As with so many political falls from grace Bonin’s downward spiral can be traced to a single moment. On the evening of October 15, 2019 he staged a community walk to highlight planned pedestrian and bike features on Centinela Avenue in CD 11’s Del Rey neighborhood (more on Bonin’s anti-car zealotry in a moment). The tour included Bonin, three staffers, and maybe two dozen community members. Halfway through the walk, on the grassy center median on the corner of Culver Boulevard, the group encountered a homeless man trying to start a small fire. He (the homeless man) was clearly mentally impaired, shouting gibberish and laughing as he spilled some kind of accelerant onto the fire and the flames nearly singed his own face.

Mr. Bonin and one of his staffers stood silently, watching the man as he seemed to imitate Jimi Hendrix setting his guitar aflame at Woodstock. After less than 30 seconds Mr. Bonin turned his back and walked away, leaving the man to his fire and propane tank. The punchline, there was an LAPD station directly across the street, 100 feet away. Yet Bonin didn’t so much as send one of his aides to get help. The next day he claimed on social media that he had connected the man with services — a story that residents quickly disproved with a photo of him roaming the area with a huge Bowie knife.

“Bonin turns his back” trended on social media and local news reports. The scene confirmed everything residents had come to believe about their councilman. Some context is important: In the fall of 2019 fire was on everyone’s mind. Homeless fires in CD 11 had become a major concern, with units at Station 62 in Venice routinely handling as many as 10 a day. Meanwhile California was barely 10 months removed from the horrific Camp Fire in Butte County, and the on night of the walk itself the Saddleridge Fire – which would injure eight firefighters and kill one — was reaching its apex in the San Fernando Valley. You could smell the smoke.

Many paths and myriad converged on that grassy median that evening — and Bonin walked away.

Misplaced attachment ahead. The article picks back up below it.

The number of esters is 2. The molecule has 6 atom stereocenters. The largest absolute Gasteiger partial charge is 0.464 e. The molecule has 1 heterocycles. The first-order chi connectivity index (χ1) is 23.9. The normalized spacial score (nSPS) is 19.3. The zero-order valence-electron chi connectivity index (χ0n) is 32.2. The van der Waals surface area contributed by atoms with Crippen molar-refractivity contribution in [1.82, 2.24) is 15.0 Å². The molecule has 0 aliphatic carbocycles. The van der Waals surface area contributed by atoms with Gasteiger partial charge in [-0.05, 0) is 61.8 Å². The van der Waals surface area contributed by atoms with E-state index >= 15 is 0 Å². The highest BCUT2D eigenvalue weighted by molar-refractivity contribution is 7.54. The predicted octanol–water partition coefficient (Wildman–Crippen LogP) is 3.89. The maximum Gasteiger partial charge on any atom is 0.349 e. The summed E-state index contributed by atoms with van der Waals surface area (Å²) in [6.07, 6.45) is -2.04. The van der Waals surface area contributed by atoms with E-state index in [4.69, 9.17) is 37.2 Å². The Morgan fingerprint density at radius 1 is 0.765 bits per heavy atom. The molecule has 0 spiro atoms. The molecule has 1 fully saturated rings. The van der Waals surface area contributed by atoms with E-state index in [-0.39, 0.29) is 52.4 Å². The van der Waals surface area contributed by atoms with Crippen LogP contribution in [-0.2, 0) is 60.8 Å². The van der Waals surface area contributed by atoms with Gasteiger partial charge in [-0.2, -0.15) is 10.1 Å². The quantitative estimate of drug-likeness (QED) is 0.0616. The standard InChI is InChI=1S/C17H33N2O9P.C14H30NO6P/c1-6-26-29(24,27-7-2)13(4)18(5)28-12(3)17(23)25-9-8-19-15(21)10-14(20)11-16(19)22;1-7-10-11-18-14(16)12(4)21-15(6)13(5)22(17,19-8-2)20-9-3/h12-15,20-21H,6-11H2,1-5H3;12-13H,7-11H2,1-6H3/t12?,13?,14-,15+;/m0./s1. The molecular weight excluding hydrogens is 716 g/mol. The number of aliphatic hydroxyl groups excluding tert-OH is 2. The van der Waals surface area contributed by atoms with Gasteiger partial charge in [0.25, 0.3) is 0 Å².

Now, at the 11th hour of his political career, he is trying to reframe the conversation. Maybe Mike Bonin really believes he can erase ten years of failure with a few Tweets. Maybe he thinks a few tree giveaways, a few treacly pictures at elder care facility will blight people’s memories, say, of the time he accused his own residents of planting an explosive device at his precious Bridge homeless shelter. Maybe he thinks lashing out at the grassroots neighbors who collected more support for the recall than he mustered in his last election is a winning strategy.

Maybe he thinks voters in CD 11 have extremely short memories. In that case, below are a few snapshots of “Mike Bonin’s Greatest Hits,” from his shameless hoovering of developer money to his staffer’s assault (captured on video) of a local news reporter, to his attempt to buy neighborhood council votes with In ‘n Out, to his routine lashing out at his own constituents.

Never forget, CD 11, this is the kind of individual you are dealing with. The recall organizers have done their part, now it’s time for the voters to do theirs. Remove Mike Bonin before he does any more damage to the communities and neighbors we love.

Failed Los Angeles Councilman Mike Bonin must be recalled

He isn’t good at his job, it’s as simple as that — A community in pain — To understand the desperation and fear just walk the streets of CD 11 — You won’t believe your eyes — This recall is different from the others in California’s recent “recall fever” — Nonpartisan effort led by two members of Mr. Bonin’s party